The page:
It’s not just a problem in animal research, of course. That 2016 census conducted by the Public Relations Consultants Association (from which the quotation about “hubs of PR excellence” is gratefully taken) assessed the number of people working in its profession at 83,000 and bullishly rising. The equivalent number for journalism is about 64,000. Commenting on these numbers in the Guardian newspaper at the time, Roy Greenslade (a professor of Journalism) called it a “disproportionate ratio”, one which has ominous implications for public awareness in the future.

In the case of the Concordat project, this pre-empting of media curiosity and critical supervision has been achieved without any necessary alteration in the ethics or practice of animal research. But perhaps it does nevertheless entail or at least promote improvement there? I think that there are two things to say about that.

The first is that, yes, there must surely be some positive effect on animal welfare. The films may only show scenes chosen for their tonic effect, but such scenes, and the reassurances which are voiced over them, must set a noticeable standard within an institution and beyond, promoting what the Report calls “understanding of what represents current best practice” [37]. Then, because the animal care staff always co-star in these shows with the research side, the increased attention must boost the status of their contribution, to the benefit of the animals who depend on it. In fact this effect is mentioned in the Report [6].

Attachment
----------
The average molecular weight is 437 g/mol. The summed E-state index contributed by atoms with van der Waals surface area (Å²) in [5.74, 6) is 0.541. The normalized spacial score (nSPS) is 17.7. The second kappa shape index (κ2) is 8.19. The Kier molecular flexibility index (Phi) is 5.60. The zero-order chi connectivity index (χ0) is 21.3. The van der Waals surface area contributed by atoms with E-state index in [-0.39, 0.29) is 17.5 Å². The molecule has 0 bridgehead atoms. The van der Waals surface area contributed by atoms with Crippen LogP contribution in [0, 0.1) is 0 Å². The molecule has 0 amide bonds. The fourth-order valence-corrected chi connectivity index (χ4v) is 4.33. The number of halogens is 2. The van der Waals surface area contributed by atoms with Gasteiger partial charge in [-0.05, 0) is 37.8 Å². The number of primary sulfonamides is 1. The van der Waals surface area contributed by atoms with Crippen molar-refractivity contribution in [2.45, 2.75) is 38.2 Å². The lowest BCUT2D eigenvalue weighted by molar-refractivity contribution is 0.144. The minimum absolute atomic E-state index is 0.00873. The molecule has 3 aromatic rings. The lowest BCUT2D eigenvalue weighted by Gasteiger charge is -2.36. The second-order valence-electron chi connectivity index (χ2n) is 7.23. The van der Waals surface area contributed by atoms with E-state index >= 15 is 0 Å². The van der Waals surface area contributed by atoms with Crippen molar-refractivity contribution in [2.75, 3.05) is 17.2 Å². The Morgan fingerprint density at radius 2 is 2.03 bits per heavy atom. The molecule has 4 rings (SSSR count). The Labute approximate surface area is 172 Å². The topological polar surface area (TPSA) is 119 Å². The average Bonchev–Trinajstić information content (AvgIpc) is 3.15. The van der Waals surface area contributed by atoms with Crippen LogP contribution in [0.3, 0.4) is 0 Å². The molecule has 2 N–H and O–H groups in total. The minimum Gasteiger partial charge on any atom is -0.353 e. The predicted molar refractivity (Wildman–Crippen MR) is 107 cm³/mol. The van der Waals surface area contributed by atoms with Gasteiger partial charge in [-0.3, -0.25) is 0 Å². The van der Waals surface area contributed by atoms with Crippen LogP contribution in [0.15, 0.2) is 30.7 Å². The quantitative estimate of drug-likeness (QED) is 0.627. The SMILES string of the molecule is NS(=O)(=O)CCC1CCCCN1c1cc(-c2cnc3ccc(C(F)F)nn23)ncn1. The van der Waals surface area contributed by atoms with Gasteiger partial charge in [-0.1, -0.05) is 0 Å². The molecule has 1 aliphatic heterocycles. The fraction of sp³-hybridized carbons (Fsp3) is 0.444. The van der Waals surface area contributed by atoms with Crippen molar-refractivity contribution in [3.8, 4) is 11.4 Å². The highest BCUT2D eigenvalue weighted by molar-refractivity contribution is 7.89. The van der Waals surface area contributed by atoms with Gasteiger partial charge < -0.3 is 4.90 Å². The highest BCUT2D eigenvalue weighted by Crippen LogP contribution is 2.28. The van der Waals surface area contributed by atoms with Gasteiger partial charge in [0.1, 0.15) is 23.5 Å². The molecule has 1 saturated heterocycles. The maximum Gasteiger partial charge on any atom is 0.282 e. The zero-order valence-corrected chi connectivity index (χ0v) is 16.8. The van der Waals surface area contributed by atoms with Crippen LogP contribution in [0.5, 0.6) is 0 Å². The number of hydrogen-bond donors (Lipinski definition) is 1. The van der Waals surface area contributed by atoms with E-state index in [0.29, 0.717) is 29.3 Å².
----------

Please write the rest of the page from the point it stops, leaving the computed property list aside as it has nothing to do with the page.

But the second point is that an equivalent boost must be profiting animal research in general, and the departments and people that do it. Signatories are quoted in the Report as saying that the Concordat has “created increased awareness of animal research, and given it profile and standing” [45]. Profile and standing in whose eyes is not specified: perhaps only in the eyes of funding managers or other science departments, but that alone will have an important bearing on the growth or decline of animal studies. As to the general public, certainly there’s no confident assertion in the Report that opinion there has yet been affected. But of course that’s the aim. When vivisection was first given official attention, in the Royal Commission of 1875-6, the commissioners noted that “a large and very estimable portion of the public” viewed physiologists and their work with “a feeling of suspicion, and even of abhorrence” [xvii]. Has that ever not been so during the intervening years? The Concordat’s project is to liberate the profession from that odium for the first time, and to do it without ever needing to win the argument or even to continue having it.

Well, there’s more to Advent than the Concordat and its awards, I’m glad to say. And indeed, as a more general contribution to seasonal celebrations and portents, Understanding Animal Research (the promotional agency which runs the Concordat) has posted on Facebook its own Advent calendar. With an Xmas sparkle and jingling, each door opens upon a different animal, with a short account of its ‘contribution’ to research. The doors won’t open ahead of time, so we can’t yet know what will arrive on the 25th, but at least it won’t find itself alone: these days, coming into the world to save mankind is a crowded avocation.


Notes and references:

The digital tours of laboratories are reviewed in this blog at

The Concordat Annual Report can be read at